The most noticeable changes will be in the students themselves. First of all, there will be fewer of them than there are today. The number of children between the ages of 5 and 19 in Canada will decline by almost 7% – or by about 400,000 across the country. And high school students will decline even more radically – by almost 12%, or about a quarter of a million students. In turn, this is going to squeeze education budgets across the country, especially as provincial governments will be looking for places to cut back spending in order to increase money available for health care for aging boomers.

But perhaps the biggest change in students will be in attitude and aptitude. I sat next to a post-secondary math instructor for a technical institution at a dinner recently, and asked her how her students had changed over the past ten years. She said there has been an enormous deterioration in the quality of students. Today they are tremendously poorly prepared, with many of them unable to do even routine arithmetic without a calculator. Worse, she said they didn’t really didn’t care whether they could do math or not. They just wanted a passing grade, even if they left the institution incapable of doing the work for which they were certified. (Fortunately, she also told me that her dean made it an iron-clad rule that nobody passed unless they could do the work. This means, though, that she routinely fails anywhere from 20 to 50% of the students who take her classes.)

Some of this can be ascribed to the ludicrous philosophy that was floating around ten years ago of how important it was to pass students to avoid harming their tender egos. But much of it has to do with the attitudes of students and parents as well. On the part of the students, the attitude is too often ‘whatever,’ accompanied with a shrug. A sizeable minority of students don’t care what they learn or can do. If they can pass without effort, so much the better. School is an impediment to what they do online and in their social lives. Many parents’ attitudes are more complex, a kind of mixture of ‘you look after my kids – I’m too busy (and important)’ on the one hand, combined with a hectoring ‘how dare you diss my child by failing them!’ I would summarize it that we are currently educating the spoiled children of spoiled children.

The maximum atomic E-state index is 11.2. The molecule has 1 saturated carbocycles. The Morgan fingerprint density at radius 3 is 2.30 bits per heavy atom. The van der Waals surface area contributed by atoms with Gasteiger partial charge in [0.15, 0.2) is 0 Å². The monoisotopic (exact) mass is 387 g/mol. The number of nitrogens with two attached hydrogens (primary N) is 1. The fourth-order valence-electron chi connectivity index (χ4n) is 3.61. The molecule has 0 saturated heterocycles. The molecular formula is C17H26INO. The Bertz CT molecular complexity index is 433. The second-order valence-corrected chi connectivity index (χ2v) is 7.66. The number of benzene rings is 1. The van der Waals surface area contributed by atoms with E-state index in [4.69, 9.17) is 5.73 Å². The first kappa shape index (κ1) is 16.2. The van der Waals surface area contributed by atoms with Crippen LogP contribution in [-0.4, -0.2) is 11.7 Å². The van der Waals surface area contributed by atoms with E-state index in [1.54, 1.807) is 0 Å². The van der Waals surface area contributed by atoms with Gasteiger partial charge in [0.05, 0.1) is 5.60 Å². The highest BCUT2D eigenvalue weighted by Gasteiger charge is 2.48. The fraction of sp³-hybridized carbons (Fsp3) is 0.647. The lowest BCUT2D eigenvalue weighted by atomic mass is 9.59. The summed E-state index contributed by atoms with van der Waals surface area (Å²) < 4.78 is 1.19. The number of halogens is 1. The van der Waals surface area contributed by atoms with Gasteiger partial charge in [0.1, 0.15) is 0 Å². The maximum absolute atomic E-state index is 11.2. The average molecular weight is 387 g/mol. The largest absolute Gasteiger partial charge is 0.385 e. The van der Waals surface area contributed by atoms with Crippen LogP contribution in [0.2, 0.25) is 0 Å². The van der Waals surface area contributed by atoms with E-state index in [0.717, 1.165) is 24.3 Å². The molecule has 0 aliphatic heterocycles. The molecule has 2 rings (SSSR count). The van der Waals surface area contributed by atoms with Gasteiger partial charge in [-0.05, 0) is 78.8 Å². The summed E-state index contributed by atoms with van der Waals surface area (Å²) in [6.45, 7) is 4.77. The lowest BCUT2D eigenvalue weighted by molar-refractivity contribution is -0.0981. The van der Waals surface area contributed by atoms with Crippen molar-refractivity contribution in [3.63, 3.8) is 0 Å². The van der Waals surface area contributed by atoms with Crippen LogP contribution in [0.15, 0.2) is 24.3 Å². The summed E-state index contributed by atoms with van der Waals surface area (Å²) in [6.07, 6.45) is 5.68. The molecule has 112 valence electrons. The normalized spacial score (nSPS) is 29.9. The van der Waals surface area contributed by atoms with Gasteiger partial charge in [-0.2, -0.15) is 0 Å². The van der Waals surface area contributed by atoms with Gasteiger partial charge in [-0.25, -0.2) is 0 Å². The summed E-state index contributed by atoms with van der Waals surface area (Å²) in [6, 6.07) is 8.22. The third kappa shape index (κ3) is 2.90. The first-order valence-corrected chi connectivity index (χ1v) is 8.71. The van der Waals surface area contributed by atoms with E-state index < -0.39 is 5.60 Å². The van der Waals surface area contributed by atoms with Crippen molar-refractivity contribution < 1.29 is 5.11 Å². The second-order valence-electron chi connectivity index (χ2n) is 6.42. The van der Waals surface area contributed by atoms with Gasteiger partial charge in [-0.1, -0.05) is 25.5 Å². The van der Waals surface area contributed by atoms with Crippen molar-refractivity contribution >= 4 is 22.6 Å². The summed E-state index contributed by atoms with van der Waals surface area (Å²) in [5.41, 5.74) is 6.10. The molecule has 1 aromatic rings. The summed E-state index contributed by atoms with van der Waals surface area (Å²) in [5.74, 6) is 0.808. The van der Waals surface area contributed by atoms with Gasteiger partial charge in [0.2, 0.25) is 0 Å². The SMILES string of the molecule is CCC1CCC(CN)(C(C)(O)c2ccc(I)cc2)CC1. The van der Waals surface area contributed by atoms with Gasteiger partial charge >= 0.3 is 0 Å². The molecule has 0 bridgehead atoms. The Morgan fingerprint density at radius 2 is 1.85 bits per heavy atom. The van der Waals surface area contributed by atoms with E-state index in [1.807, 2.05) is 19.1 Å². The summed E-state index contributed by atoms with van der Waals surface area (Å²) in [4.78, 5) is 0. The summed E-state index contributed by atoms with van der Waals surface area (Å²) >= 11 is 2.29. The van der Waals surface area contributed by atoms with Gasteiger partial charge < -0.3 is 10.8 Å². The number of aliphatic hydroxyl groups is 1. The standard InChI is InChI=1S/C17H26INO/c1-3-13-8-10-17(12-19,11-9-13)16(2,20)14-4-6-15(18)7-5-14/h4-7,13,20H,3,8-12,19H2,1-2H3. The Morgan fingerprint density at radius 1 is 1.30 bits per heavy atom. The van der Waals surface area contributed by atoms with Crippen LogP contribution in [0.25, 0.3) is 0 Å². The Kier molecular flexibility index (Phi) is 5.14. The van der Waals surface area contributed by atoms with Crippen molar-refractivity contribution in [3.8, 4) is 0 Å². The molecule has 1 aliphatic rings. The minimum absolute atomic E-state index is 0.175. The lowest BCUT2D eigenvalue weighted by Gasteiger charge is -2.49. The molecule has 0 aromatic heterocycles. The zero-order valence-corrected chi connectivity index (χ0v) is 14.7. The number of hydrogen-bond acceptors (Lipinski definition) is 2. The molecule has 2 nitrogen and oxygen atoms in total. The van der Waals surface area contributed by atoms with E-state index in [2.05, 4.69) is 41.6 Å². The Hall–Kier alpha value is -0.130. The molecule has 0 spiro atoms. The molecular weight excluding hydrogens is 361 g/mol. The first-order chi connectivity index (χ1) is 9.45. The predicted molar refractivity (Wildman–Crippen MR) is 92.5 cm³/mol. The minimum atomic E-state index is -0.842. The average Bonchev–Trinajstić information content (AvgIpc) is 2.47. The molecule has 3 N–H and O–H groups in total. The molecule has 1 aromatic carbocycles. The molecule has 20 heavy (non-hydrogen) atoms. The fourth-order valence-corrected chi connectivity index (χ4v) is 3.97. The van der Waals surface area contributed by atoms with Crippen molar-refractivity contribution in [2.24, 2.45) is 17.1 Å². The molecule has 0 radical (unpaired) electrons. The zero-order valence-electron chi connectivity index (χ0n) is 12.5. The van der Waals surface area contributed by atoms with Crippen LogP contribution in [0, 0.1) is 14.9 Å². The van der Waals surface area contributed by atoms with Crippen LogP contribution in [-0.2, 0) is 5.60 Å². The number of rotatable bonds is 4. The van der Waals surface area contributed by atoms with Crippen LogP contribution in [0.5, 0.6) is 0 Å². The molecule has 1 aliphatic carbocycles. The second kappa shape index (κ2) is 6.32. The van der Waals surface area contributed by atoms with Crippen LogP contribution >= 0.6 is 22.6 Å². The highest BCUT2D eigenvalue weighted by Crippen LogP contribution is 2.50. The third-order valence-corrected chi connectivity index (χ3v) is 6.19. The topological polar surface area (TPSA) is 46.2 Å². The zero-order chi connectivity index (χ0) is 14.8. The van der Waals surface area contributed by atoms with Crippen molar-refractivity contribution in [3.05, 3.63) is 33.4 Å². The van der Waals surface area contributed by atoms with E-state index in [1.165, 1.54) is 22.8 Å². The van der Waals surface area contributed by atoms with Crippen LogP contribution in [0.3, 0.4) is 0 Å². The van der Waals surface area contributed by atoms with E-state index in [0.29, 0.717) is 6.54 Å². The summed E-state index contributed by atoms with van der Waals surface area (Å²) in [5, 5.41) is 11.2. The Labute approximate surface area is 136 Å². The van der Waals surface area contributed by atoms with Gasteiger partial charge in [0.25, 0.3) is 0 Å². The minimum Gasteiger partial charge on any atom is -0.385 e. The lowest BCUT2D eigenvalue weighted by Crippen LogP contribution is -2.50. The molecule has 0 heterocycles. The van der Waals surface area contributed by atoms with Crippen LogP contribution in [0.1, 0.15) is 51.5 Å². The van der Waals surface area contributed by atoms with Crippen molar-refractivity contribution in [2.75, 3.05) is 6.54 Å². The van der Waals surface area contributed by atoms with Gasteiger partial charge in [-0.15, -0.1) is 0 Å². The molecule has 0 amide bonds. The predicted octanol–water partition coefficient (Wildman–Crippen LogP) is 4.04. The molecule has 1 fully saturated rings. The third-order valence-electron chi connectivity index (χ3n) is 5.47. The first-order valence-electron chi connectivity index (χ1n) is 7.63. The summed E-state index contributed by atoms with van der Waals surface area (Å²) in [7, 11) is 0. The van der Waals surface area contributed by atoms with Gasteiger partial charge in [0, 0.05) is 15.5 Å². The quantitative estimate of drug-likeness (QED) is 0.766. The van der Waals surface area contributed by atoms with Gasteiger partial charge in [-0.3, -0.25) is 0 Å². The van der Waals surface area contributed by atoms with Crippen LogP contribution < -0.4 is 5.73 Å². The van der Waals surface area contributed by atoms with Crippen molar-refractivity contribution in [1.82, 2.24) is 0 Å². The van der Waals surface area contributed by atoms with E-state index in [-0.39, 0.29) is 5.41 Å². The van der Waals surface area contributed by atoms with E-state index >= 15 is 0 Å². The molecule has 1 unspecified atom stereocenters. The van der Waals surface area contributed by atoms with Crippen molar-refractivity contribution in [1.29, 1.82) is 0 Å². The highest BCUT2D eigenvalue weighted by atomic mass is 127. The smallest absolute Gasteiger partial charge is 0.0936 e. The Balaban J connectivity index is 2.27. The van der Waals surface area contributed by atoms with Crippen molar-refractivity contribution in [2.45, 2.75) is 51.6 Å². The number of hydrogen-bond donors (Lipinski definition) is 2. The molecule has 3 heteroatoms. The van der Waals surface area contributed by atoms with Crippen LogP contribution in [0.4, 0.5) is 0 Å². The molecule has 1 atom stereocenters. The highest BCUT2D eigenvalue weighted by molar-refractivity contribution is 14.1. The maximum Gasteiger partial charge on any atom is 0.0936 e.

Ten years from now it will be worse. First, the kids in school, especially at the lower grades, will be third-generation spoiled children – the children of today’s high school, college, and university students. Next, society will be less tolerant of kids and parents. The financial pressures from health care will be enormous, and we boomers, selfish people that we are, will want the very best – as long as someone else is paying for it. We will also want those bratty kids out of sight and out of the way. ‘Breathing while being a teenager’ should be, in the eyes of many boomers, a punishable offence – as, indeed, it’s becoming in the U.K. And parents themselves will be even less supportive (and demanding) of educators.

Teachers will change as well. I’ve had many teachers tell me that an increasing percentage of their colleagues are there purely for the job, and could care less about the students or the results. Teaching is no longer a profession – it’s a union job with big holidays. These factors have always been there, and always been one of the attractions of teaching, but teachers were usually dedicated to the ideals of education first. Ten years from now the ‘whatever’ attitude of today’s students will become the ‘whatever’ attitude of many new teachers. You want me to teach whole language instead of phonics? Sure, whatever. You want me to pass everyone, or fail a specified percentage? Sure, whatever. You want me to please the parents, pass the students and get them out of here? No problemo, dude.

This isn’t an encouraging view of the future. Perhaps I’m too pessimistic. If I’ve missed something, or have made a mistake somewhere, please tell me – I’m eager to learn. Or just forget the whole thing. Whatever.

by futurist Richard Worzel, C.F.A.

© Copyright, IF Research, May 2007.